|Image via Yale Peabody Museum of Natural History|
Here is the first of what I hope will be a regular feature, where a Collecting Egypt follower reviews a museum or exhibition.
Today we look at the Echoes of Egypt exhibition at Yale Peabody Museum of Natural History.
"Echoes of Egypt; Conjuring the Land of the Pharaohs" opened at the Yale Peabody Museum of Natural History in New Haven, CT on April 13, 2013 and will run through Jan. 4, 2014. This exhibition looks at Egyptianizing influences on "modern" culture, including architecture, decoration, and thought. The best place to start the experience is at the website of the exhibition http://echoesofegypt.peabody.yale.edu/. I highly recommend you look through this before you go to see the exhibition itself as it explains a lot more than do the rather small and briefly informative exhibition labels. The design of the exhibition itself is well thought out, with the visitor entering through a mock up of the pylon gateway to the New Haven City Burial Ground (Grove Street Cemetery).
Objects in cases line each wall, as well as stand in the middle of the space. Drawing from their own collections as well as the collections of other institutions and private parties, Echoes of Egypt is an interesting collection of rarities and curiosities which show how Ancient Egypt inspired and influenced artistic design, esthetics, thoughts on medicine and ethnology, writing, and decorative arts.
While most of the exhibition contains genuine artifacts, the experience is marred by a life-sized diorama purporting to be George Gliddon unwrapping a mummy. The scene is not at all accurate, although it does include a real mummy from the Barnum Museum in Bridgeport--the mummy formerly known as "Mr." Pa Ib, but now known to be an unnamed female who had been placed in his coffin. The juxtaposition of this "diorama" was a very jarring amateurish note in what otherwise is a fascinating exhibition.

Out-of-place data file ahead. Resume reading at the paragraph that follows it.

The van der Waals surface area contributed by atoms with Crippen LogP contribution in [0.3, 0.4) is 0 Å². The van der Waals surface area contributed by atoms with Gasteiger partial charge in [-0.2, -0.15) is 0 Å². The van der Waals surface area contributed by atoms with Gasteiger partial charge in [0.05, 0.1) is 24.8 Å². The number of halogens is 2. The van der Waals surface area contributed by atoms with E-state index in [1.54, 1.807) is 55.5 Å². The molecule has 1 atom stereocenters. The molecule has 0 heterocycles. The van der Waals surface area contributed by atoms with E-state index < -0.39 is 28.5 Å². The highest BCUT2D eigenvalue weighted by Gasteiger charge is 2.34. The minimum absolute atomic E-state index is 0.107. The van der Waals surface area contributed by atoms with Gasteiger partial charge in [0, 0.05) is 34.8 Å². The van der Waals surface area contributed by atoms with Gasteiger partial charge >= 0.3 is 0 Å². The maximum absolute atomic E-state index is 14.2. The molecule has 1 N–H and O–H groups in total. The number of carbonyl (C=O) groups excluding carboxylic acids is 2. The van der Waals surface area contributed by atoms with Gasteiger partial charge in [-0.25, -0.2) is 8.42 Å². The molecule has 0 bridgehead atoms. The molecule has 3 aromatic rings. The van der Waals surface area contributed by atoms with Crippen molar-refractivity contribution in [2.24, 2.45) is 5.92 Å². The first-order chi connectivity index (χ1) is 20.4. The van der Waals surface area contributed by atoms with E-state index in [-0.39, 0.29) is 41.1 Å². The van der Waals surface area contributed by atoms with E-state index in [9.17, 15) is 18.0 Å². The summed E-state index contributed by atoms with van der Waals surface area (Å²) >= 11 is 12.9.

While low light levels were maintained to preserve the artifacts, it made for a sometimes difficult time to move about the exhibition area. Sensors in front of many of the cases briefly raised the light levels in that immediate area to allow objects to be seen more clearly.
The exhibition itself was small, and I am not sure worth the $12.00 admission price if one were hoping to see lots of objects from Ancient Egypt! There is a catalogue available, but much more information can be obtained from the articles on the website. It's a nice souvenir, though.
Aug. 12, 2013